Misquoted – again!
Reporter, Rachel Moses-Lloyd, seriously misquotes me in her article ‘Divide over plans to tap into gases” (South Wales Evening Post, Tuesday 12 August).
I did not say, “They are not likely to be fracking in Wales, because that’s what they do for shale gas, and South Wales hasn’t got any”.
What I did say was that there isn’t much shale in South Wales, so extraction of Coal Bed Methane is likely to have more of an impact in this area. I also pointed out that Coal Bed Methane extraction could involve fracking in certain circumstances.
The presence of shale in South Wales is borne out by the fact that companies are now applying for permission to test drill in order to ascertain where the shale is and how much gas it might contain. This is certainly the case at Pontrhydyfen in the Afan Valley, where UK Methane has recently applied to extend the depth of their drilling in Foel Fynyddau Forest in order to explore for shale.
But even if they don’t find suitable shale beds, and even if they can extract the Coal Bed Methane without using fracking, we would still be presented with significant industrialisation of the countryside bringing with it the risks of water pollution, air pollution and hundreds of extra vehicle movements creating noise, dust and damage in rural areas.
If Councillor Ioan Richard is so intent on reducing our reliance on imported gas, then he should be supporting the development of renewable energy rather than unconventional gas, which will do far more damage to the communities and environment of South Wales.
Byron Davies AM calls for an end to public subsidies for onshore wind farms and uses Welsh Government support for wind farms as a stick with which to beat the Labour Government in Cardiff. (‘Byron Davies AM calls for change over turbines’, South Wales Evening Post, 26 April)
His claim that “Conservatives in government want to protect the natural environment and are committed to giving local people a say …” might hold good for wind farms, but goes straight out of the window when it comes to Shale Gas and Coal Bed Methane development.
Not only are Mr Davies’ Conservative colleagues at Westminster gleefully offering tax breaks and other incentives to Shale Gas developers, they are now planning to change the law so that companies can frack below our houses without needing to get our permission or even inform us.
Perhaps Mr Davies can explain how cutting subsidies for renewables at the same time as offering subsidies for fracking is going to help Welsh Conservatives honour their 2011 Manifesto Commitments to, “Tackle Climate Change”, “Generate More Renewable Energy” and “Protect the Environment”?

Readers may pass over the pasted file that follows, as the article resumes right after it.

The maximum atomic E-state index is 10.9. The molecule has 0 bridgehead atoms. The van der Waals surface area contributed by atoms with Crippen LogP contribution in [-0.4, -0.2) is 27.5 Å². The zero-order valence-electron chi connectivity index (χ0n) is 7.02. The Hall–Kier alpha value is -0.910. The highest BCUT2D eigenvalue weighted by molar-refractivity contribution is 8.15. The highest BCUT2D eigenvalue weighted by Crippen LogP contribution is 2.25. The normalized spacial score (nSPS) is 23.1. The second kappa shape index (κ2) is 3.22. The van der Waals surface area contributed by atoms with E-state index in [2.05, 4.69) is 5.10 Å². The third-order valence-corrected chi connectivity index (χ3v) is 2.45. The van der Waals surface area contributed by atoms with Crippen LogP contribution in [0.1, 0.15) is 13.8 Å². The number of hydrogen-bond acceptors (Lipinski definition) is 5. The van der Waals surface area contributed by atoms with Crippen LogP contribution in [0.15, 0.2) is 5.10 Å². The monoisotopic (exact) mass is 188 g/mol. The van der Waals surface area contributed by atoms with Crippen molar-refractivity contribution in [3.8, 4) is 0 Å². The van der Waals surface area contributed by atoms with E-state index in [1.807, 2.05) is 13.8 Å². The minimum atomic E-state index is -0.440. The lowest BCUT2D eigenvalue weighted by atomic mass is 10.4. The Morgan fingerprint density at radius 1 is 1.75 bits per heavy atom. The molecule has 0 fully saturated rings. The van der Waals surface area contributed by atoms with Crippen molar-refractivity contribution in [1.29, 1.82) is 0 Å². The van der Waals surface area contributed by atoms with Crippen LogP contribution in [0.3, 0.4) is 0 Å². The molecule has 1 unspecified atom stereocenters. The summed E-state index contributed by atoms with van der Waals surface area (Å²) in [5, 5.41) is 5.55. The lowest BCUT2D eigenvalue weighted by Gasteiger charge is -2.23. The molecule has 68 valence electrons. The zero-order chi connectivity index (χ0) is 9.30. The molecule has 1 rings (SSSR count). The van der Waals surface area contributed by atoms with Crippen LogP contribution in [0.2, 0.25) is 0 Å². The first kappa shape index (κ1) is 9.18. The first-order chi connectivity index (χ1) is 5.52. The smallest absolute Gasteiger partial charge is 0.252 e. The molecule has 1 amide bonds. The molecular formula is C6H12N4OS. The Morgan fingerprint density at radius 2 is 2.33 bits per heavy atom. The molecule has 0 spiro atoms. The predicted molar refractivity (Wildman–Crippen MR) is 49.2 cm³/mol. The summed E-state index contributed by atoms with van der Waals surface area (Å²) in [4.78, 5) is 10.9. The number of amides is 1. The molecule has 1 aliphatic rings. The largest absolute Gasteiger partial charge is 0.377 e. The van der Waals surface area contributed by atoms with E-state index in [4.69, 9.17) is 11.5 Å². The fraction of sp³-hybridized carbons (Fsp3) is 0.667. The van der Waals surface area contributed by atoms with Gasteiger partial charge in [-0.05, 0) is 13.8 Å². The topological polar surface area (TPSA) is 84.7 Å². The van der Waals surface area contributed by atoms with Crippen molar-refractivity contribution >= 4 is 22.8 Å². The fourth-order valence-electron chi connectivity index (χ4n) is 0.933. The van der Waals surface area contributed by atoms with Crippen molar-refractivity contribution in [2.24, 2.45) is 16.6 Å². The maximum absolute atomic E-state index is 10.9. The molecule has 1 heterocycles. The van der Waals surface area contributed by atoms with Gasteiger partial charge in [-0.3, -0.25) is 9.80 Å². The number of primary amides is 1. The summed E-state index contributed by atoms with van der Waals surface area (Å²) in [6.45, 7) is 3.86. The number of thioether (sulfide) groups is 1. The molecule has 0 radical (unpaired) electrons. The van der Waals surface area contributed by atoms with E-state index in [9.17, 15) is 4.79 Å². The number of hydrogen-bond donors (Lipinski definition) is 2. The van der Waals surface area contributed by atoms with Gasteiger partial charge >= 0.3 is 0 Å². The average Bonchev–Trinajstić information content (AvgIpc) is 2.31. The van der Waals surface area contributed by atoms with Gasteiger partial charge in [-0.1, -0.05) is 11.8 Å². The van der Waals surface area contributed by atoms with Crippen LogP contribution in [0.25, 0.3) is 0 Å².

Fracking will do far more damage to the communities and environment of South Wales than any wind farm ever could.
Sun, sea and wind are there to be used
Like Dave Lees (‘Gas is there to be used’, South Wales Evening Post, 7 April) I don’t know whether to laugh or cry when I see yet another climate change sceptic accusing greens of scaremongering when there is worldwide scientific consensus that we need to do something about global warming and we need to do it urgently.
I would indeed “have us believe this great industrial and scientific nation is incapable of exploiting any of it (the gas) safely”. I base this assessment on experience within those other great nations, the USA and Australia, where there is now overwhelming evidence, some of it from government sources, of the risks involved with shale gas, “fracking” and the like.
Mr Lees’ implication that simply because there is so much gas beneath our feet we should use it applies equally to the sun, the wind and the waves all around us. Only in the case of renewables there will be significantly less pollution, significantly less industrialisation of our countryside, and significantly less chance of things going wrong. And we have the added benefit that the fuel is essentially free and available to all – individuals and communities as well as big business.